La Réunion: France – but not as you know it

By | Category: Travel destinations
La Réunion  coast

An aerial view of the coastline of La Réunion

I am high in the mountains, peering over the edge of a precipice into a hidden valley. Far below I see small villages and farmsteads but there are no roads in or out of this valley, all necessities come in along tracks on foot or by helicopter. Nor is there any electricity other than that generated by solar panels. Yet, incredibly, I am in France; the very south of France it is true –in La Réunion, France’s overseas department in the Indian Ocean.

The island of La Réunion is in fact a volcano which burst out of the sea three million years ago. The Cirque of Mafate into which I am gazing is just one of three ancient amphitheatre-like craters and sporadic eruptions from the island’s volcano Piton de la Fournaise still occur regularly.  Amid the high peaks waterfalls descend hundreds of feet through ancient forests. The island is in fact a paradise for walkers who are well served by guides, hiking paths and gȋtes de montagne. I have chosen easier options, first an overview of the island by helicopter, the ideal introduction, followed by a car to take me in search of my sort of paradise – plants and gardens.

La Réunion  landscape

the landscape

Here on the hillside, I can see  some of La Réunion’s 160 endemic plants; forests of Acacia hetroyphylla, known as Tamarin des hauts and  Nastus borbonicus, a strange tufty bamboo, plants which are found nowhere else on earth. This however, is but a fraction of the story for almost as soon as the island was colonised it was apparent that almost anything would grow on the fertile volcanic soil. This resulted not only in the in introduction of innumerable exotic flowering plants but also of valuable cash crops such as coffee, sugar cane, spices and essential oils. Now sugar cane is the only economically important crop and I see cane being cut but on the Maido hillside I can also see small fields of the geraniums used for the perfume industry and I am lucky enough to come across one of the few remaining distilleries – a simple wood-fired still in which quantities of scented geranium leaves and twigs are steamed and the steam cooled so that the valuable oil rises and can be run off. Cryptomeria, vetiver and  ylang-ylang are  similarly distilled and apparently M.Guerlain still visits the island in search of its pure essential oils.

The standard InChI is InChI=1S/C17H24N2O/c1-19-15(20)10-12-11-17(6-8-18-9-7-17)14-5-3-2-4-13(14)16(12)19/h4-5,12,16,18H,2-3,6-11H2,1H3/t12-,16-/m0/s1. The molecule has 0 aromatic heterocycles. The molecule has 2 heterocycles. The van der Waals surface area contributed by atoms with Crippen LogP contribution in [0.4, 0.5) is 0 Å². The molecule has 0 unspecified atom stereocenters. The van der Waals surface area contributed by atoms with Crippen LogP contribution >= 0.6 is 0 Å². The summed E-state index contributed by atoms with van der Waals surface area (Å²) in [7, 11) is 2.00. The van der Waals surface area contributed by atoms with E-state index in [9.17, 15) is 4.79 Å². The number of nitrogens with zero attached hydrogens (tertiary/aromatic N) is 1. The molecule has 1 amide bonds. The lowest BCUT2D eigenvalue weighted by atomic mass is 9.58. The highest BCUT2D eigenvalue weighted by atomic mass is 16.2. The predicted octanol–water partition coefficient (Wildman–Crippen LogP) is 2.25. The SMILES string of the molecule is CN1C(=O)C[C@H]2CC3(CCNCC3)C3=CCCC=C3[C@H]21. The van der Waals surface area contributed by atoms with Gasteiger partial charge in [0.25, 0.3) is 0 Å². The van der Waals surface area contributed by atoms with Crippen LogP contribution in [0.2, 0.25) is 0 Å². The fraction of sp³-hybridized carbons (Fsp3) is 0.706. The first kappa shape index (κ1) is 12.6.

harvesting sugar cane

cutting sugar cane

Next I make for the once-fashionable hill station of Hell-Bourg where not only the big houses but also the tiny ‘ti cases’ with their floriferous gardens are pretty enough for the village to have been designated ‘one of the most beautiful villages in France.’

It is here surrounded by luxuriant tropical vegetation; huge tree ferns, orchids in shades of amber, violet, scarlet and white, rare anthuriums and begonias in frothy masses as tall as a man, that I feel I may have stumbled into the quintessential paradise garden. Unfamiliar but delicious scents, musky and voluptuous, drift on the air and beside a fountain I come to a little gazebo decorated with lacey wooden fringes known locally as lambrequins. This serves, the garden’s charming owner M. Folio,   tells me, “for sitting with friends in the evening to enjoy a drink,” and I realise that what makes Maison Folio so heavenly is not simply the glorious plants, nor the old house surrounded by its airy varangue  but the fact that  it  encapsulates a whole way of life – the easy creole life of the colonial bourgeoisie which has all but disappeared.   I have seen many gardens worldwide but I know I shall not forget this one.

M. Folio house

the easy creole life of M. Folio’s house – the colonial bourgeoisie which has all but disappeared